Professionally speaking, I am an editor.
Not to sound like an old curmudgeon, cursing at a world gone mad from atop a mountain, but those were the days that the idea of ‘editing from home’ was about as realistic as building a particle accelerator in your living room. A non-linear system was one part computer, two parts video monitors and mixing board, and five parts peripheral hardware that made your system look like the control board of a NASA Launch.
Oh, and the price? At the time, an Ivy League College Education was cheaper.
So, I entered into the workforce as an editor around the Bastard Year Of Our Lord 2000. I mean, c’mon… if the Village Idiot could be elected President against all good reasoning, why couldn’t I be a freelance editor?
Now, around this time, a little upstart of an editing program, covered in mud and surrounded by the jeers of taunting industry giants, started gaining some respect. Final Cut Pro was at only a few of the Post Houses at the time, and most of my interviews for gigs began with ‘Now, you’re a real editor, right? Not one of those Final Cut Kids…’
Well, that changed. I won’t go into it, it’s easily searchable, but by the time 2006 rolled around, I wasn’t editing on AVID any more. People just weren’t paying me to.
Final Cut was King.
However, Apple has never been known to sit idly. The latest version of FCP lied dormant while Apple was coming up with a new way to overhaul professional editing software, and thus introduced Final Cut Pro X. It did away with outdated editing dogma. Things like Bins. Output to Tape. Backwards compatibility. Multi-track audio editing…
Namely, Apple introduced a product so far removed from what editors knew and were used to working with that the entire post-production community shit a collective brick. The size of the Baltoro Glacier.
I’m not going to go into Final Cut Pro X either. I have thoughts, but that’s for another time. Rather, what’s going on right now is me trying to adapt to What Comes Next. And I don’t know what that is, to be honest. Adobe Premiere has gained some speed, and the cultist-like early adapters of FCPX are screaming into the wind.
So here’s me. Editing on AVID.
Downloaded the trial and working my way through a tool who’s one part melancholy and another part vendetta. I see the improvements, I do, but I also see all the old things about AVID that I used to hate. I love the bins, how they make little homes on the hard drive that flush the RAM their using as soon as you close them down. I see the timeline, which is still confused about what it means to drag and drop. I see the AMA linking, which allows me to import many different types of media. I also see AVID lagging whenever I ask it to do so.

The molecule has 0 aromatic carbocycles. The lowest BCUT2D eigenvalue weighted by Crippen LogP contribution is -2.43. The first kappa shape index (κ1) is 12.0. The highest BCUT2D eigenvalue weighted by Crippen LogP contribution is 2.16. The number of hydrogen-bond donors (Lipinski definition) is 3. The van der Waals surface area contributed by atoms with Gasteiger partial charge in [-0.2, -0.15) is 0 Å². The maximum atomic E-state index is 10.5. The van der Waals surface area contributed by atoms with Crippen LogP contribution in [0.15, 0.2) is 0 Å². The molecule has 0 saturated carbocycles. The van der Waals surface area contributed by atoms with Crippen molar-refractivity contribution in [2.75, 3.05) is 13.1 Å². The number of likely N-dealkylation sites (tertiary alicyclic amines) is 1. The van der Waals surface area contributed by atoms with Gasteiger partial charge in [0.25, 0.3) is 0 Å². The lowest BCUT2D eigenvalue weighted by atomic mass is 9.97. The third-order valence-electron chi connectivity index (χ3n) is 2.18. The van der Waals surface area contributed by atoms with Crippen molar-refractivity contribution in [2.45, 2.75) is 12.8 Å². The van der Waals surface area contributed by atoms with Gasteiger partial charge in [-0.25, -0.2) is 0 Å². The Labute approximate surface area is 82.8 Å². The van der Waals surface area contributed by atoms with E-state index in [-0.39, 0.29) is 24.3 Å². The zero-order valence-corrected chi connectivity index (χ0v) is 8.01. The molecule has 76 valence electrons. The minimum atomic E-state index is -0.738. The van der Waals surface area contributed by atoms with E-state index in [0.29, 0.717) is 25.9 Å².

My gripe with AVID was that it refused to change. Even in the days before desktop editing became a household name, they just didn’t listen to what the new editor’s wanted. It’s an old tool, and good at what it does. But what it does is not enough anymore. In an age where people are shooting theater-ready images and popping them onto the internet faster than it takes to load your system preferences, you can’t have a $2,500 piece of software that doesn’t do full color correction. You say good bye not just to a huge market, but a market that will quickly dwarf your current client base until there’s none of them left. When Walter Murch left AVID for Final Cut Pro, that should have been a sign. Instead, they took a stance that New York City Mayor Michael Bloomberg took towards Occupy Wall Street: Keep calling them hippies, even as Alan Greenspan is waving at you while holding a picket sign.
You don’t bring a Model T to the Indy 500.
So, I am going to finish out my trial of AVID Media Composer 6, and I hope by the end I will be proven wrong. I do. In a weird way, I like the solid nature of AVID. I even miss seeing it’s permanently-1998 user interface. But nostalgia will only carry you so far in this market, and so far, I haven’t seen a spot where AVID can pull ahead.